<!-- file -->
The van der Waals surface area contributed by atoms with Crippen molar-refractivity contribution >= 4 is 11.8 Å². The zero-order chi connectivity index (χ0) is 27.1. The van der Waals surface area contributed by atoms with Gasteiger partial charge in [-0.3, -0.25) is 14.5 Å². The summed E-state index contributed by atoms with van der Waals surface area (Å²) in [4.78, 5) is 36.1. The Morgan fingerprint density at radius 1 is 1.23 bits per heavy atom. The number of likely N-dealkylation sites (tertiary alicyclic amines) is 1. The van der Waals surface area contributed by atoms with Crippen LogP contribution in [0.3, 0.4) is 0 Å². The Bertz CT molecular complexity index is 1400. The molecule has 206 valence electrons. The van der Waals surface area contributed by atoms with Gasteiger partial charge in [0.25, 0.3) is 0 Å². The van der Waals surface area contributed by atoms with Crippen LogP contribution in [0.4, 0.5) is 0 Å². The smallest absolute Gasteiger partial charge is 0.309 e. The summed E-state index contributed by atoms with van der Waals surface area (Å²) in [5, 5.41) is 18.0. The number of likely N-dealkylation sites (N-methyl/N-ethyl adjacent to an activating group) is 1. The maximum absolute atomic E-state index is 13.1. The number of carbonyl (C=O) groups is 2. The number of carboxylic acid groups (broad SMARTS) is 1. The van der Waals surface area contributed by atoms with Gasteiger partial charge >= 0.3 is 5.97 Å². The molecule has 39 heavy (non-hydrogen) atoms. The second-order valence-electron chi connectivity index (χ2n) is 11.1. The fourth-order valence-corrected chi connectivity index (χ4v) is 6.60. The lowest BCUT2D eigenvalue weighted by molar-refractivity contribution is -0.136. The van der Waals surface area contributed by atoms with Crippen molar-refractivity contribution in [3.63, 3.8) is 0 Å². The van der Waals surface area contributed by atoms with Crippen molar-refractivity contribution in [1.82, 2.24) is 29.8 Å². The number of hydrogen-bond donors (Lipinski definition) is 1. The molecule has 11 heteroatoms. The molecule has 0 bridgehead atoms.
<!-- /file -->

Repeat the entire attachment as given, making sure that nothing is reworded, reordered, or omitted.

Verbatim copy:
The van der Waals surface area contributed by atoms with Crippen molar-refractivity contribution >= 4 is 11.8 Å². The zero-order chi connectivity index (χ0) is 27.1. The van der Waals surface area contributed by atoms with Gasteiger partial charge in [-0.3, -0.25) is 14.5 Å². The summed E-state index contributed by atoms with van der Waals surface area (Å²) in [4.78, 5) is 36.1. The Morgan fingerprint density at radius 1 is 1.23 bits per heavy atom. The number of likely N-dealkylation sites (tertiary alicyclic amines) is 1. The van der Waals surface area contributed by atoms with Crippen LogP contribution in [0.3, 0.4) is 0 Å². The Bertz CT molecular complexity index is 1400. The molecule has 206 valence electrons. The van der Waals surface area contributed by atoms with Gasteiger partial charge in [0.25, 0.3) is 0 Å². The van der Waals surface area contributed by atoms with Crippen LogP contribution in [0.4, 0.5) is 0 Å². The smallest absolute Gasteiger partial charge is 0.309 e. The summed E-state index contributed by atoms with van der Waals surface area (Å²) in [5, 5.41) is 18.0. The number of likely N-dealkylation sites (N-methyl/N-ethyl adjacent to an activating group) is 1. The maximum absolute atomic E-state index is 13.1. The number of carbonyl (C=O) groups is 2. The number of carboxylic acid groups (broad SMARTS) is 1. The van der Waals surface area contributed by atoms with Gasteiger partial charge >= 0.3 is 5.97 Å². The molecule has 39 heavy (non-hydrogen) atoms. The second-order valence-electron chi connectivity index (χ2n) is 11.1. The fourth-order valence-corrected chi connectivity index (χ4v) is 6.60. The lowest BCUT2D eigenvalue weighted by molar-refractivity contribution is -0.136. The van der Waals surface area contributed by atoms with Crippen molar-refractivity contribution in [3.63, 3.8) is 0 Å². The van der Waals surface area contributed by atoms with Crippen molar-refractivity contribution in [1.82, 2.24) is 29.8 Å². The number of hydrogen-bond donors (Lipinski definition) is 1. The molecule has 11 heteroatoms. The molecule has 0 bridgehead atoms.